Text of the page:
Like Peter, who lived with the Lord for three years and who believed with all his being that he would never deny His Lord, I had lived with the Lord to that point for more than four decades and never would have believed I could be so weak, so faithless in my faith. 

So, what is my point? The fears and the doubts roiling in my heart about God’s faithfulness should have merited me His anger, His resentment, His dismissal of my soul from His presence.  How dare I, after 46 years of life-experience with Him, and with such a wealth of Bible knowledge as I have, how dare I succumb to the fears inspired by the devil himself?  How dare I not turn my heart toward God and say to Him, “Not my will, but Thine be done?” 

Yes, I was faithless. But our loving and merciful God is far more loving and merciful than I’d ever given Him credit for. Though I was faithless, God did not dismiss me. He did not resent me. He was not angry with me. He did not give me what I deserved. 

Christian, listen to me, please! This message is not about me. It’s about YOU, and what YOU can expect from our faithful Father – faithfulness in His love for you, even when you are without faith and hope and trust for Him. 

And to my final point about God’s faithfulness, let’s now look at God’s faithfulness to forgive the penitent sinner. 

The key word in that last statement is, of course, ‘penitent.’ That shouldn’t surprise any mature Christian. It only makes a mockery of God’s holiness and His justice when we tell Him we are sorry for our sins while we have no intention of even trying to change. St. Paul wrote to the church at Rome: “Or do you think lightly of the riches of His kindness and tolerance and patience, not knowing that the kindness of God leads you to repentance? But because of your stubbornness and unrepentant heart you are storing up wrath for yourself in the day of wrath and revelation of the righteous judgment of God, who will render to each person according to his deeds.” (Romans 2:4-6)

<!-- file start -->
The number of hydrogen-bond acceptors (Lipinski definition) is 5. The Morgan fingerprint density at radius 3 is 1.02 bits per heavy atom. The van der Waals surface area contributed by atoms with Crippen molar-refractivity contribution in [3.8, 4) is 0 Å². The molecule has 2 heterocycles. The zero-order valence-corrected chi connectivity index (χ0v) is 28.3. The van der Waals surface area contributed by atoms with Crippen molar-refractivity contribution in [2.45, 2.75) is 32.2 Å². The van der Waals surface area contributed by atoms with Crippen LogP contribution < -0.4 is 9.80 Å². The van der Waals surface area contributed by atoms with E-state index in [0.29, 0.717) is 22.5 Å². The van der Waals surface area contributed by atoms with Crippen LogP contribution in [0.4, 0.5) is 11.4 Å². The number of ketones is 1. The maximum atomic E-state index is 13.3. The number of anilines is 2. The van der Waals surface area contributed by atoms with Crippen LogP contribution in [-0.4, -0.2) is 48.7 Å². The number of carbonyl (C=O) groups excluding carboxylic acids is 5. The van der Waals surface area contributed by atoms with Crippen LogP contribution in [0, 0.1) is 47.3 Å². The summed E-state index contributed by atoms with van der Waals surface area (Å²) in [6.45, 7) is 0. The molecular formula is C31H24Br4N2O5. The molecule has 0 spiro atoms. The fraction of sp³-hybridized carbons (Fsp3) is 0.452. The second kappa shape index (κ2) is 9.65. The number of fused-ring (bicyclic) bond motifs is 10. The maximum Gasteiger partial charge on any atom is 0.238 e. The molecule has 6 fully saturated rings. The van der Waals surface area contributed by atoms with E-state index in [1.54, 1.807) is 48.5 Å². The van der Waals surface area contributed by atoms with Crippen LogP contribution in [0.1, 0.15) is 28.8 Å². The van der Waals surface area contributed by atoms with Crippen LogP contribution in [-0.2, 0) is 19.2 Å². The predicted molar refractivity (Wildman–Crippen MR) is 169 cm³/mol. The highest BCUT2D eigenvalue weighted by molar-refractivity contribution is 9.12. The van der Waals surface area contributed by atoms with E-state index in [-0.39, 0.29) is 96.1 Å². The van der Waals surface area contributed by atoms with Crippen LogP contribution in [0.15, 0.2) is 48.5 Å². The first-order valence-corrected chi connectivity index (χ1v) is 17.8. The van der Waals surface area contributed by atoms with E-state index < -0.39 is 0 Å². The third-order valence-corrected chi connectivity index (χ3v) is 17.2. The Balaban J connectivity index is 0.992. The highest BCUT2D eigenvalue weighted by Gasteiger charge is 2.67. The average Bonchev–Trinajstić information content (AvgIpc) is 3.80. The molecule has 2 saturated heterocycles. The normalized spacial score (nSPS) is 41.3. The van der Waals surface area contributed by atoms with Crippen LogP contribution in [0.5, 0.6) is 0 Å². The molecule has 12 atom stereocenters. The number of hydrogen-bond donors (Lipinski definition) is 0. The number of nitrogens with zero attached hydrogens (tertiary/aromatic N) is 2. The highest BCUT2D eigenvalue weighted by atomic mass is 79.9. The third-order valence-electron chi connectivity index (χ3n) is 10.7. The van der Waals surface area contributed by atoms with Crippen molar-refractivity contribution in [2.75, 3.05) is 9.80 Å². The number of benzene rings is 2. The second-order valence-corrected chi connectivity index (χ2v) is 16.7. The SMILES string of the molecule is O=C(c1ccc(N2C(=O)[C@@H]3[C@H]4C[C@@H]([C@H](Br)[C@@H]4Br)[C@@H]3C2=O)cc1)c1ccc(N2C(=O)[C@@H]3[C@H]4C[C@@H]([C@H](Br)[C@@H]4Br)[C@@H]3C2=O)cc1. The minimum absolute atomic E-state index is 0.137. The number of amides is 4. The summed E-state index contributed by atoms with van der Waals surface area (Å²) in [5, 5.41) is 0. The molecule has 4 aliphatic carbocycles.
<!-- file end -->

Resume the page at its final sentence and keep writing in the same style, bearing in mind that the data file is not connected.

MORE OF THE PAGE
True repentance is born in the deepest recesses of the heart and always results in the sinner being mortified, embarrassed, and ashamed for having done what was done, or having neglected to do what should have been done. If we are NOT ashamed of our sin, then our repentance is insipid at best.

Yes, and yes again, God is faithful to His immutable promise to forgive the penitent sinner. How often will He forgive the truly penitent? I hope you know the answer to that question. Every time. 

“If we say that we have no sin, we are deceiving ourselves and the truth is not in us. If we confess our sins, He is faithful and righteous to forgive us our sins and to cleanse us from all unrighteousness. If we say that we have not sinned, we make Him a liar and His word is not in us.” (1 John 1:8-10) 

God is faithful to forgive the penitent sinner. I cannot overemphasize that glorious truth. Nevertheless, so many Christians live defeated lives because they cannot believe God is so faithful to forgive their sin. Most often, they either think they’ve committed the sin too many times for God to forgive them, or they think their sin was so egregious that God could never forgive them. 

I’ve quoted C. S. Lewis before about this subject, and it is good to do it again here: “I think that if God forgives us, we must forgive ourselves. Otherwise, it is almost like setting up ourselves as a higher tribunal [a higher court] than Him.”

Let me say it kindly, but also unmistakably: How dare we sit in the corner nursing our guilty conscience when the faithful God has said to the penitent: I forgive you? 

As I close this second of my two-part message, I want to rehearse once more my points about God’s faithfulness. 

First: God is faithful about His promise of salvation to all who trust the Savior as their atonement for sins, and who live according to His commandments. (See the link to part one at the beginning of this essay). 

Next: God is faithful about His promise to always, always walk with us – yes, even to carry us on His shoulders day by day – and especially through the valley of the shadow of death. 

And finally (as if there could ever be a final word about God), He is faithful to forgive every and any sin brought to Him in honest and humble repentance. 

Christian, what are you struggling through? You can trust Him to be faithful.